Title Insurance Q & A
Below are some answers to commonly asked questions regarding title insurance.
A: An insurance policy -- protecting against loss should the condition of title to land be other than as insured.
A: When you buy a home, or any property for that matter, you expect to enjoy certain benefits from ownership. For example, you expect to be able to occupy and use the property as you wish, to be free from debts or obligations not created or agreed to by you, and to be able to freely sell or pledge your property as security for a loan. Title insurance is designed to cover these rights you bargain for.
A: The cost varies, depending mainly on the value of your property. The important thing to remember is that you only pay once, then the coverage continues in effect for so long as you have an interest in covered property. If you should die, the coverage automatically continues for the benefit of your heirs. If you sell your property, giving warranties of title to your buyer, your coverage continues. Likewise, if a buyer gives you a mortgage to finance a purchase of covered property from you, your coverage continues to protect your security interest in the property.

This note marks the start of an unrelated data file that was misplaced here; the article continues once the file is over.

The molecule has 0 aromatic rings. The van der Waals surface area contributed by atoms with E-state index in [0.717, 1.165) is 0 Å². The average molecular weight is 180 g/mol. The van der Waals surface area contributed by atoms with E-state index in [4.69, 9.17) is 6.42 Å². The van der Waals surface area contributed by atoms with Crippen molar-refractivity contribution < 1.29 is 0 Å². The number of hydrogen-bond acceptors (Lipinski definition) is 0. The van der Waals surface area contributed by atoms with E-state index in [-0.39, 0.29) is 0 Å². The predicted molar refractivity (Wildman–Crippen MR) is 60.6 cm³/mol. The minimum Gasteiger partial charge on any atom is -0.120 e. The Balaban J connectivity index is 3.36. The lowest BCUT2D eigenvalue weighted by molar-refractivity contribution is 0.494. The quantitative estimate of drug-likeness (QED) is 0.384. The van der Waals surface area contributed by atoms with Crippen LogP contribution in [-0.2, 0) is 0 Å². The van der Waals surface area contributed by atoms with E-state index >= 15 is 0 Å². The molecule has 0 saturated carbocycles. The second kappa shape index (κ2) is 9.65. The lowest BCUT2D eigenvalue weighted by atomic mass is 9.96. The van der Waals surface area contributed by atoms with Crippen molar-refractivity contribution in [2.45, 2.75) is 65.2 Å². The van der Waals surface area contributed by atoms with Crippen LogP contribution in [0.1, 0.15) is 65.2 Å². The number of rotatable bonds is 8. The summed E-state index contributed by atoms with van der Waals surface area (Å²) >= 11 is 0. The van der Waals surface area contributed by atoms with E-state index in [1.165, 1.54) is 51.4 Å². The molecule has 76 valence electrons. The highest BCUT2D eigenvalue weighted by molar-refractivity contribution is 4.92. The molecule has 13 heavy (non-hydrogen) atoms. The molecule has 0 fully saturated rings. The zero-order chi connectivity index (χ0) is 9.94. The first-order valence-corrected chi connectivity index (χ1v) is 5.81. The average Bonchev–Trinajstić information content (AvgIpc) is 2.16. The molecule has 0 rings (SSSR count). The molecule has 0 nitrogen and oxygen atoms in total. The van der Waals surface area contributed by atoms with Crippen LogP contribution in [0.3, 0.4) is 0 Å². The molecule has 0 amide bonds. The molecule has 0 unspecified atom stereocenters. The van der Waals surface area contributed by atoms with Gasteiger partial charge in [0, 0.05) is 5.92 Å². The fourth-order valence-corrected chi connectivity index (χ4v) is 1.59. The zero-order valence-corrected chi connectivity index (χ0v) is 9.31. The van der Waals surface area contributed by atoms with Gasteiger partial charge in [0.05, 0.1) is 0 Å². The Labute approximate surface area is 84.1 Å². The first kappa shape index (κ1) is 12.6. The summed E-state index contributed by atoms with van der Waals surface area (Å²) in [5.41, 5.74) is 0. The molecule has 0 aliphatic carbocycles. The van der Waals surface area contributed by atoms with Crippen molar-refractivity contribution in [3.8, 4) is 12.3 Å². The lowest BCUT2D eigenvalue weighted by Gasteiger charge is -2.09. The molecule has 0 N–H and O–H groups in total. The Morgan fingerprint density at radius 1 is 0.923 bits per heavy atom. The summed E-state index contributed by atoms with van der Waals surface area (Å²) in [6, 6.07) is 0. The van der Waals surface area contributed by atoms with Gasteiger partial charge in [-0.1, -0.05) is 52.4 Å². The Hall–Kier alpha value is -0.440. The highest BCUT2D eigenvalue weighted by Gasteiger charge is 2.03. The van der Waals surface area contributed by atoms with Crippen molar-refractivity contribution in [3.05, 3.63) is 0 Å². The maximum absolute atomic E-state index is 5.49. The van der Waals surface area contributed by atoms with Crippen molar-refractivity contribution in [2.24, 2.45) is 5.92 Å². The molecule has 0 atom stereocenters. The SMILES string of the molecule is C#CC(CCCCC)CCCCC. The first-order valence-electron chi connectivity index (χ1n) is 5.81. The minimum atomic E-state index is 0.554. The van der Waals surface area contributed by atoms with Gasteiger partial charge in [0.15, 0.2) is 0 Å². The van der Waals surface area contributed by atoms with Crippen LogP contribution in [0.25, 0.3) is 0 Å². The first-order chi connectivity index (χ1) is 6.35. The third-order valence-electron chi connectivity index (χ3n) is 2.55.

A: Standard coverage handles such risks as:
- Forgery and impersonation;
- Lack of competency, capacity or legal authority of a party;
- Deed not joined in by a necessary party (co-owner, heir, spouse, corporate officer, or business partner);
- Undisclosed (but recorded) prior mortgage or lien;
- Undisclosed (but recorded) easement or use restriction;
- Erroneous or inadequate legal descriptions;
- Lack of a right of access; and
- Deed not properly recorded.
An Enhanced coverage policy may be requested to protect against such additional defects as:
- Off-record matters, such as claims for adverse possession or prescriptive easement;
- Deed to land with buildings encroaching on land of another;
- Incorrect survey;
- Silent (off-record) liens (such as mechanics' or estate tax liens); and
- Pre-existing violations of subdivision laws, zoning ordinances or CC&R's.
- Post-policy forgery;
- Forced removal of improvements due to lack of building permit (subject to deductible);
- Post-policy construction of improvements by a neighbor onto insured land; and
- Location and dimensions of insured land (survey not required).